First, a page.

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Clearing The Confusion On Ink And Toner


Clearing The Confusion On Ink And Toner

OEM, Compatible, Remanufactured, Original, Generic, Refilled and many more………your head must be spinning from all the terminologies being used by sellers of ink and toner to peddle their wares. As someone who has heard all the complaints and seen the headaches of this confusion, I decided to write a short primer on what these terms mean. Hopefully it will make you a more educated consumer of ink and toner and guide you to choose the right product.

OEM Cartridges

Obviously, the most pristine product in the ink and toner industry is the “OEM” or “Original” ink or toner cartridge. This refers to the ink or toner cartridge made by the manufacturer of the printer itself, also sometimes alluded to as the Original Equipment Manufacturer (OEM). Such an original cartridge usually comes with an inkjet or laser printer, or is the replacement cartridge that is manufactured by the original manufacturer of your printer. It is no secret that most printer companies sell the printer at a low price and make money on the ink and toner supplies over the life of the printer. Therefore, these OEM or original cartridges are premium priced and usually deliver the best results.

Compatible Cartridges

Giving the OEMs a tough competition and the basis of a burgeoning industry worldwide, is the “Compatible” or “Generic” ink or toner cartridge. A “compatible” cartridge refers to an ink cartridge that is NOT manufactured by the original manufacturer of your printer, but will function and work in the same way that an OEM cartridge would. Many printer manufacturers will state that using any compatible cartridge in your printer will void the warranty. However, compatible cartridges are popular with consumers because of the lower cost to purchase, compared to an OEM cartridge. This industry in after-market ink and toner cartridges has grown exponentially over the years and quality standards now almost match that of the OEM.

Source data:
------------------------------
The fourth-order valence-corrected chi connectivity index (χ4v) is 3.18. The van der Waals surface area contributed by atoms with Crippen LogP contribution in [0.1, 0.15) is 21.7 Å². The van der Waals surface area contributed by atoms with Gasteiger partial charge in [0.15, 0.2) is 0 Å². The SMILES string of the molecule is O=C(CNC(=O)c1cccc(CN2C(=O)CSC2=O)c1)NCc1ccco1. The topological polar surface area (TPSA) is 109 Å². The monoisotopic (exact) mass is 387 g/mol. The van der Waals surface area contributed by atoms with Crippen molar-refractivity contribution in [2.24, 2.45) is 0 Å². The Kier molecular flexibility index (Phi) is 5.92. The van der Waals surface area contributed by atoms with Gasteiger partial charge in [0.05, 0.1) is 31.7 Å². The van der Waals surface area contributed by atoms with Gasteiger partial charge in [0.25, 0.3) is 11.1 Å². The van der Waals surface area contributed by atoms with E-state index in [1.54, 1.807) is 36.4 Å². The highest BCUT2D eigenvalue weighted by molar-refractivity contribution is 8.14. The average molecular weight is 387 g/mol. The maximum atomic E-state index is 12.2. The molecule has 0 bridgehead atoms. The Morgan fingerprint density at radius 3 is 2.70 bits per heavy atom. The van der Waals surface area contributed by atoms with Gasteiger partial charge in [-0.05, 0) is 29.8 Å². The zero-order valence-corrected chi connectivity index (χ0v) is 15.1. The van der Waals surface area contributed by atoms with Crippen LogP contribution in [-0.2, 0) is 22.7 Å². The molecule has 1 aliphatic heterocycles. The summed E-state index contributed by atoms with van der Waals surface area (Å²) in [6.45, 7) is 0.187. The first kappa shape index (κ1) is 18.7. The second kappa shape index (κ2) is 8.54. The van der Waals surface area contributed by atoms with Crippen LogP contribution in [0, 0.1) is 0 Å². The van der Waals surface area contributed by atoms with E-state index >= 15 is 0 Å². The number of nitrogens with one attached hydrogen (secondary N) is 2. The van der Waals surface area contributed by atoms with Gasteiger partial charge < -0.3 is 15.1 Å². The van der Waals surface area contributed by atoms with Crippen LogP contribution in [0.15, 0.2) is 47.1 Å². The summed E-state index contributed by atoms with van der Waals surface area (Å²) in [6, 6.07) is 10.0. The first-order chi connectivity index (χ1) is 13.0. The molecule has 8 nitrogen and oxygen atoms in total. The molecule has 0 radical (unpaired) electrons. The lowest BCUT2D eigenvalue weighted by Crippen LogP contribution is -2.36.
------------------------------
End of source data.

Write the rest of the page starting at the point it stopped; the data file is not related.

However, these compatible or generic cartridges are also the fountainhead of a lot of angst among consumers because wrong terminology is often used by retailers to misinform buyers. They are also the source of many lawsuits between the OEMs and the compatible manufacturers since copyrights are almost always at play here. It is therefore all the more important that consumers understand the nuances and differences, sometimes slight, between the various terminologies surrounding these aftermarket products.

Remanufactured Cartridges

A “compatible” ink or toner cartridge can be a “new compatible” or a “remanufactured” compatible. The difference in terms is simple but the usage is tortured. A “new compatible” is one that is manufactured almost entirely from new parts. But a “remanufactured” compatible is one that uses a recycled core, filled with new ink, and possibly has some new parts. To a user this can make some difference, to a lawyer this can make all the difference! While a “remanufactured” compatible is usually legal, a “new compatible” is at most times considered a blatant violation of the OEM’s copyright. And in terms of quality, they may be all the same. Most purveyors of ink and toner offer a “new compatible” where legal, and a “remanufactured” when not. With today’s high manufacturing standards, you can buy either one with confidence.

Refilled Cartridges

At the bottom of the totem pole is of course the “refilled” ink or toner cartridge. It is nothing but a used OEM cartridge refilled with powder or liquid ink. There are also a variety of do-it-yourself refill kits that are sold in the market. Messy, prone to damaging your printer, and definitely not endorsed by your printer manufacturer, these refilled cartridges are sometimes the ones that give the after-market cartridge industry a bad name. Especially, when a basic refill is sold as a “new compatible” or a “remanufactured” one. So now you know the differences and the risks. But how are you to know that the type of cartridge is accurately represented by the correct terminology? Well, for that you stick to that one golden rule — buy only from the one that stands behind his product.

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